13. Warming and increased precipitation frequency on the Colorado Plateau: Implications for biological soil crusts and soil processes

    SciTech Connect

    Zelikova TJ; Hosman DC; Grote EE; Neher DA; Belnap J

    2011-03-21

    Frequent hydration and drying of soils in arid systems can accelerate desert carbon and nitrogen mobilization due to respiration, microbial death, and release of intracellular solutes. Because desert microinvertebrates can mediate nutrient cycling, and the autotrophic components of crusts are known to be sensitive to rapid desiccation due to elevated temperatures after wetting events, we studied whether altered soil temperature and frequency of summer precipitation can also affect the composition of food web consumer functional groups. We conducted a two-year field study with experimentally-elevated temperature and frequency of summer precipitation in the Colorado Plateau desert, measuring the change in abundance of nematodes, protozoans, and microarthropods. We hypothesized that microfauna would be more adversely affected by the combination of elevated temperature and frequency of summer precipitation than either effect alone, as found previously for phototrophic crust biota. Microfauna experienced normal seasonal fluctuations in abundance, but the effect of elevated temperature and frequency of summer precipitation was statistically non-significant for most microfaunal groups, except amoebae. The seasonal increase in abundance of amoebae was reduced with combined elevated temperature and increased frequency of summer precipitation compared to either treatment alone, but comparable with control (untreated) plots. Based on our findings, we suggest that desert soil microfauna are relatively more tolerant to increases in ambient temperature and frequency of summer precipitation than the autotrophic components of biological soil crust at the surface.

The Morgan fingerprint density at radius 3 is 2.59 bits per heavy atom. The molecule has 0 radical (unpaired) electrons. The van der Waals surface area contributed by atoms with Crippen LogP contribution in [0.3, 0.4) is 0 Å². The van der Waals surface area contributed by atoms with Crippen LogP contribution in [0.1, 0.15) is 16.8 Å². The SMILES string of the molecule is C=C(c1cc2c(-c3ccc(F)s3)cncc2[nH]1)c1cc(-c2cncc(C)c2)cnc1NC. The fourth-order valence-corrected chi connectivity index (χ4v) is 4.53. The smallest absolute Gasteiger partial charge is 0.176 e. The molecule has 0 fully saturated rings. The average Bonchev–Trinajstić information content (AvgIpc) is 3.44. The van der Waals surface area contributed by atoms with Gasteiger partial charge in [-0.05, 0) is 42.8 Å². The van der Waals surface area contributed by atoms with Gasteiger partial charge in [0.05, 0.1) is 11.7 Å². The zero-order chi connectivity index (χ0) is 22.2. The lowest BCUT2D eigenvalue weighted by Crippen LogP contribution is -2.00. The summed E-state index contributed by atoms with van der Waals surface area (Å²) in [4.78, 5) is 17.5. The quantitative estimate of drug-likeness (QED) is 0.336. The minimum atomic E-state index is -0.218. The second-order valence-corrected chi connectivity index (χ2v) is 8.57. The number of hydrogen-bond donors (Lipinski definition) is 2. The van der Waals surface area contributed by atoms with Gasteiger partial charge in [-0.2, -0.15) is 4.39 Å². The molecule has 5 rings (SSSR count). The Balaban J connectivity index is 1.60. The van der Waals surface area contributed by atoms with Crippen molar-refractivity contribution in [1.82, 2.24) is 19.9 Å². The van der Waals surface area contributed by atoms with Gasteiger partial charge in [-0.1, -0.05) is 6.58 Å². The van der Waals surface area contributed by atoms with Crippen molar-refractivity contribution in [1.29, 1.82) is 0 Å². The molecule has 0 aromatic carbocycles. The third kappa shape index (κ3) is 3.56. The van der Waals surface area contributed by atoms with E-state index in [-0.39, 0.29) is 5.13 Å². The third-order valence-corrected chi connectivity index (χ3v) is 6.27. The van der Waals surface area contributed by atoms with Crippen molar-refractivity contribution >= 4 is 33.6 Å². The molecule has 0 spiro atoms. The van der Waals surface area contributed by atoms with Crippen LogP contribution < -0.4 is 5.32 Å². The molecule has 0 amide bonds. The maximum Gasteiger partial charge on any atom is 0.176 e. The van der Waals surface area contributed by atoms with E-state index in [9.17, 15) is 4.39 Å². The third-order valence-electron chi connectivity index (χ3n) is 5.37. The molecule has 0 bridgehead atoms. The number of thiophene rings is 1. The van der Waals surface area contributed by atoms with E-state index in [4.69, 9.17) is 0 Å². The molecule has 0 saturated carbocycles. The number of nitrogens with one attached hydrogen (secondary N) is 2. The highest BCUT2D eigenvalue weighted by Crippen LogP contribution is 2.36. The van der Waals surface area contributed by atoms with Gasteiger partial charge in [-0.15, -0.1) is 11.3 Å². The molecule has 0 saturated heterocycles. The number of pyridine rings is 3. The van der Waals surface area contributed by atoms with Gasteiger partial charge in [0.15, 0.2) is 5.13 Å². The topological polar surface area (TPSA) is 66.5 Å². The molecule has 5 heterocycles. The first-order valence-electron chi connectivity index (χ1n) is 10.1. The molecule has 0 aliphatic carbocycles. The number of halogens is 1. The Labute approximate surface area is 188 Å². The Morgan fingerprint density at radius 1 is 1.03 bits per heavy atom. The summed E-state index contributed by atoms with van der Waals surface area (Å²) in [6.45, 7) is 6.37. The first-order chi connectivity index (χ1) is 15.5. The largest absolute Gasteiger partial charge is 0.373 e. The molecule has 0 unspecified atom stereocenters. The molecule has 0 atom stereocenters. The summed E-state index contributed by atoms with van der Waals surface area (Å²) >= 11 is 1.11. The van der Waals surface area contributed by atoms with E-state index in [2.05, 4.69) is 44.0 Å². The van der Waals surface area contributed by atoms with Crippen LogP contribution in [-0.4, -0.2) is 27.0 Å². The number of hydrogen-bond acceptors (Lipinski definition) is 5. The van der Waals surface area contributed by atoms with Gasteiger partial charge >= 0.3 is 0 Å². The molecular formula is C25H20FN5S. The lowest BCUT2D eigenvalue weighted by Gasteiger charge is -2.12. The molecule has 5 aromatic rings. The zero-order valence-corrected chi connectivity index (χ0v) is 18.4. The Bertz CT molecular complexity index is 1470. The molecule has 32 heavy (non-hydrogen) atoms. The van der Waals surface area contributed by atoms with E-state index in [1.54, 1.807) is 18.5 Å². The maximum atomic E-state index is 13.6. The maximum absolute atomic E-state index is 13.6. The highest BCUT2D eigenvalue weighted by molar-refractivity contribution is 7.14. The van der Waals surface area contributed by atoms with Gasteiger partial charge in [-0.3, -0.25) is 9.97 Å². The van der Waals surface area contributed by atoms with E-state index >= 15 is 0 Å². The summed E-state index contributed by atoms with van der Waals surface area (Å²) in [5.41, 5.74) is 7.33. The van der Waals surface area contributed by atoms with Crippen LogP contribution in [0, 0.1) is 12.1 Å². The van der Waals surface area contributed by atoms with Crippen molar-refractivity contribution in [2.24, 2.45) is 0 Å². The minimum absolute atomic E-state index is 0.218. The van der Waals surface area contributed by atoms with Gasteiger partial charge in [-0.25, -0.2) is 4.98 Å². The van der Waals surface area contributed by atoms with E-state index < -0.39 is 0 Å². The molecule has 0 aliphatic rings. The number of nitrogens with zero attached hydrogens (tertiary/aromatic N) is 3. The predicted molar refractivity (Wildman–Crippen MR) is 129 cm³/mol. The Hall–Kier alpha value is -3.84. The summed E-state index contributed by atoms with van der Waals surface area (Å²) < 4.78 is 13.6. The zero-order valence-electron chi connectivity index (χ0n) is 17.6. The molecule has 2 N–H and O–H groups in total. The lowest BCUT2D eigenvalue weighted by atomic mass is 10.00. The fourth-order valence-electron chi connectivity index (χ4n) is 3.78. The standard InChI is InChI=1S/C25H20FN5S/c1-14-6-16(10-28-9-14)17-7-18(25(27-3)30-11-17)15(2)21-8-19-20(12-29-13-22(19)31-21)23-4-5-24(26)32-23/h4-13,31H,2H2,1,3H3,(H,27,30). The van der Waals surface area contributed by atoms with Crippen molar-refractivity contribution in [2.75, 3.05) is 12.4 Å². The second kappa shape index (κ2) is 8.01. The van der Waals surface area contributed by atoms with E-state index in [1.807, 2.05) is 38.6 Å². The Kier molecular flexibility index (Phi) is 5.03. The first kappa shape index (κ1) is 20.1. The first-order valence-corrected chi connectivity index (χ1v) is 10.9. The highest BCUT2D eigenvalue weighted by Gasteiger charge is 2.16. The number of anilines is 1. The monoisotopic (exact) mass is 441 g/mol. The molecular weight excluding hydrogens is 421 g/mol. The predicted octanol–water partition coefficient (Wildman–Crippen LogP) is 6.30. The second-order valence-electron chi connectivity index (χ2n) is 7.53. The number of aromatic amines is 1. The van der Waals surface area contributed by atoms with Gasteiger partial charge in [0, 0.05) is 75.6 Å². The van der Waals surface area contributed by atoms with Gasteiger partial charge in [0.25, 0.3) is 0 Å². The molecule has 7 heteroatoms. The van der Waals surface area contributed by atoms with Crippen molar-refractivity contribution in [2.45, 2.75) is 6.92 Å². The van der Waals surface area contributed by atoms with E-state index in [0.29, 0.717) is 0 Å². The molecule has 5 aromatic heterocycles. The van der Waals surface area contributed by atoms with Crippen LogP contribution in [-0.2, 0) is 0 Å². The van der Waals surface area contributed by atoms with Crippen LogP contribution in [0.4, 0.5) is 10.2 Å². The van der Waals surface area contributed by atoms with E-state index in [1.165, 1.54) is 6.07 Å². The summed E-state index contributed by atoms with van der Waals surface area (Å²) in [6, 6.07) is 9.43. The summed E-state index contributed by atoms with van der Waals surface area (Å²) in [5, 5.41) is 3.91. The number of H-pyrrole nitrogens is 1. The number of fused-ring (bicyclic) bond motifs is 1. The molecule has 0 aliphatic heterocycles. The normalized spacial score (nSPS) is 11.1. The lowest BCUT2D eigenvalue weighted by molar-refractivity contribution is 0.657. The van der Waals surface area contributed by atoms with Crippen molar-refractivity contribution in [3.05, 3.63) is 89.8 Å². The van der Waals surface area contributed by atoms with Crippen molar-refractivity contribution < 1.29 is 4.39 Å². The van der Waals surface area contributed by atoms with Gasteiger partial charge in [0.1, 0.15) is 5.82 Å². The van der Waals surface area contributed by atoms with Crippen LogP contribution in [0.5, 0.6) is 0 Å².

14. Nitrate-nitrogen and oxygen isotope ratios for identification of nitrate sources and dominant nitrogen cycle processes in a tile-drained dryland agricultural field

    Technology Transfer Automated Retrieval System (TEKTRAN)

    Agricultural systems are a leading source of reactive nitrogen to aquatic and atmospheric ecosystems. Natural d15Nnitrate and d18Onitrate are used to identify the dominant nitrogen cycle processes and sources of NO3- leached from a tile-drained, dryland agricultural field. Tile-drain water discharge...

  15. On the complex conductivity signatures of calcite precipitation

    SciTech Connect

    Wu, Yuxin; Hubbard, Susan; Williams, Kenneth Hurst; Ajo-Franklin, Jonathan

    2009-11-01

    Calcite is a mineral phase that frequently precipitates during subsurface remediation or geotechnical engineering processes. This precipitation can lead to changes in the overall behavior of the system, such as flow alternation and soil strengthening. Because induced calcite precipitation is typically quite variable in space and time, monitoring its distribution in the subsurface is a challenge. In this research, we conducted a laboratory column experiment to investigate the potential of complex conductivity as a mean to remotely monitor calcite precipitation. Calcite precipitation was induced in a glass bead (3 mm) packed column through abiotic mixing of CaCl{sub 2} and Na{sub 2}CO{sub 3} solutions. The experiment continued for 12 days with a constant precipitation rate of {approx}0.6 milimole/d. Visual observations and scanning electron microscopy imaging revealed two distinct phases of precipitation: an earlier phase dominated by well distributed, discrete precipitates and a later phase characterized by localized precipitate aggregation and associated pore clogging. Complex conductivity measurements exhibited polarization signals that were characteristic of both phases of calcite precipitation, with the precipitation volume and crystal size controlling the overall polarization magnitude and relaxation time constant. We attribute the observed responses to polarization at the electrical double layer surrounding calcite crystals. Our experiment illustrates the potential of electrical methods for characterizing the distribution and aggregation state of nonconductive minerals like calcite. Advancing our ability to quantify geochemical transformations using such noninvasive methods is expected to facilitate our understanding of complex processes associated with natural subsurface systems as well as processes induced through engineered treatments (such as environmental remediation and carbon sequestration).

  16. Fearless Dominance and reduced feedback-related negativity amplitudes in a time-estimation task – Further neuroscientific evidence for dual-process models of psychopathy☆

    PubMed Central

    Schulreich, Stefan; Pfabigan, Daniela M.; Derntl, Birgit; Sailer, Uta

    2013-01-01